Chords in piano songs can be played up to speed incrementally just like single note phrases, with dynamics added the artistic image begins to take form.
Perhaps it is because I seldom drive my car faster than 70km/h, avoid the rollercoasters at carnivals and have never been able to hit a fastball at the batting centre. Not really a speed monster, am I?
Hardly surprising to see that I have been finding it challenging to get up to speed playing Rondo Alla Turca on the piano. More specifically when playing the chords.
Faced with a problem, the best thing I could do at the moment is to go back to basics. Deciding to resist the urge to force my way through them, I practiced each note in a particular chord in the song for example the one shown in Image 1 independently.
How it is done is; first, press down the keys in the chord. Rest the fingers pressing them at the bottom of the keybed. Then, lift every finger one at a time to play each note in the chord. E with the thumb, followed by G with the middle finger and B with the pinkie in the example shown in Image 1 for instance. Repeating the process several times until I sensed that they were able to land on the keys firmly.
With the same notes and keys from the same chord, I then did the exercise in pairs. As in, pressing down on B while lifting E and G. Continuing with pressing down on E while lifting G and B. It could also be done with a diagonal pair, meaning to say pressing down on G while lifting E and B.
The more notes there are in the chord, more combination become available to try this with. Exhaust all possibilities to build independence in the fingers needed to execute chords well. Once independence is gained not much can slow me down in my quest towards getting up to speed.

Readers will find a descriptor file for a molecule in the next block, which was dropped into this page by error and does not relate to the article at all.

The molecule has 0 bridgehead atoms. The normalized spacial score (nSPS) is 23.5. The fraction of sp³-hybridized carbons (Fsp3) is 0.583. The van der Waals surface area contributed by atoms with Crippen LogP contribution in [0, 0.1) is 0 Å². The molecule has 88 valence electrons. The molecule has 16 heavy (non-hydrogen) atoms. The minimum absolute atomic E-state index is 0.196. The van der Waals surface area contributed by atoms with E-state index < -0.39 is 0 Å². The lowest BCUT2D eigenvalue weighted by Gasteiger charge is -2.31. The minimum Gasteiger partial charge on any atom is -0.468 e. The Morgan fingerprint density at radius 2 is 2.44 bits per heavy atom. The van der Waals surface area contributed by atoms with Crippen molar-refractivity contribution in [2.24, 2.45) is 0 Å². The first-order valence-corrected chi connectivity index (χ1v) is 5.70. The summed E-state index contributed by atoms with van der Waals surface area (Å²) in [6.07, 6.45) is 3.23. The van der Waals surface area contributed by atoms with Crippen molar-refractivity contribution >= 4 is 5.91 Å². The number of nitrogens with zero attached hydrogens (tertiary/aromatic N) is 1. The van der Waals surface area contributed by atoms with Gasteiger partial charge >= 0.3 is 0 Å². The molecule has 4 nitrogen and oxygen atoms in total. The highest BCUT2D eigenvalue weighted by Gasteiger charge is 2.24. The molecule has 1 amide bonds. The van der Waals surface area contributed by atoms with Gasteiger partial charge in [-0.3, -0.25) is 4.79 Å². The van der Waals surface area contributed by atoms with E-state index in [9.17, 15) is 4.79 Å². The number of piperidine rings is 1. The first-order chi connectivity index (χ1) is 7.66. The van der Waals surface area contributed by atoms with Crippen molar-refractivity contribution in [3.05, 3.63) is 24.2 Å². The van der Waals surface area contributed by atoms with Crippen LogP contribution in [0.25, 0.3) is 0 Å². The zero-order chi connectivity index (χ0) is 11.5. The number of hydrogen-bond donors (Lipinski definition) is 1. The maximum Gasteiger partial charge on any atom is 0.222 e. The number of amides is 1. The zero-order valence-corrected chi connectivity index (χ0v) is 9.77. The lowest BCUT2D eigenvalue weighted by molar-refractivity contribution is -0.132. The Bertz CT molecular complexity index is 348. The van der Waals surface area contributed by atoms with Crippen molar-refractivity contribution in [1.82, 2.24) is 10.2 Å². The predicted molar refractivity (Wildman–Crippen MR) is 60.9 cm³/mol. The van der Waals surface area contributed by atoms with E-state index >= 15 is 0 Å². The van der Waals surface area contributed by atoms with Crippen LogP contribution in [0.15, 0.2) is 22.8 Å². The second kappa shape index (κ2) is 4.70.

Which brings us to the actual task of putting the pedal to the metal (it is a figure of speech meaning to push things forward as fast as possible, not to be confused with the sustaining pedal on the piano, a little explanation is in order to avoid confusion, just in case...)
Similar to any musical phrase, getting up to speed playing chords is done incrementally. Let us use the phrase in Image 2 as a reference. Play the chords quick-quick-slow in groups of 4 initially, expanding to groups of 8 later. After having those executed well enough, raise the level a notch further by playing a bar quick and the next bar slow as shown in Image 3 for example. Eventually one bar played quick can be expanded to two then three and so on and so forth.
Always remembering to absorb the artistic image of a phrase in piano songs, sprinkle some dynamics into the exercise by playing a bar slow and soft (piano) followed by quick and loud (forte) in the next. Even simple phrases should be played with expression, it is the compounded sum of the simple phrases that add up to complete a whole song. In such manner when the time comes, the idea, poetry and content of the whole song too can be projected with expression.
Chords can be made to sound more attractive, almost seductive by layering the sounds. Place the fingers on EGB, but only press down on B to play it strong. Then silently (without making a sound) press the keys of EG.
Bring these 2 events (Event.1- Press down on B to play it strong, Event.2 - Press the keys of EG silently) closer together until you can play them simultaneously. The outcome being only the upper note (the B) will sing while the rest (notes EG) stay silent. I will add a soft sound to EG later to produce a layered sound in the chord of EGB, in which the B sounds distinctly more pronounced.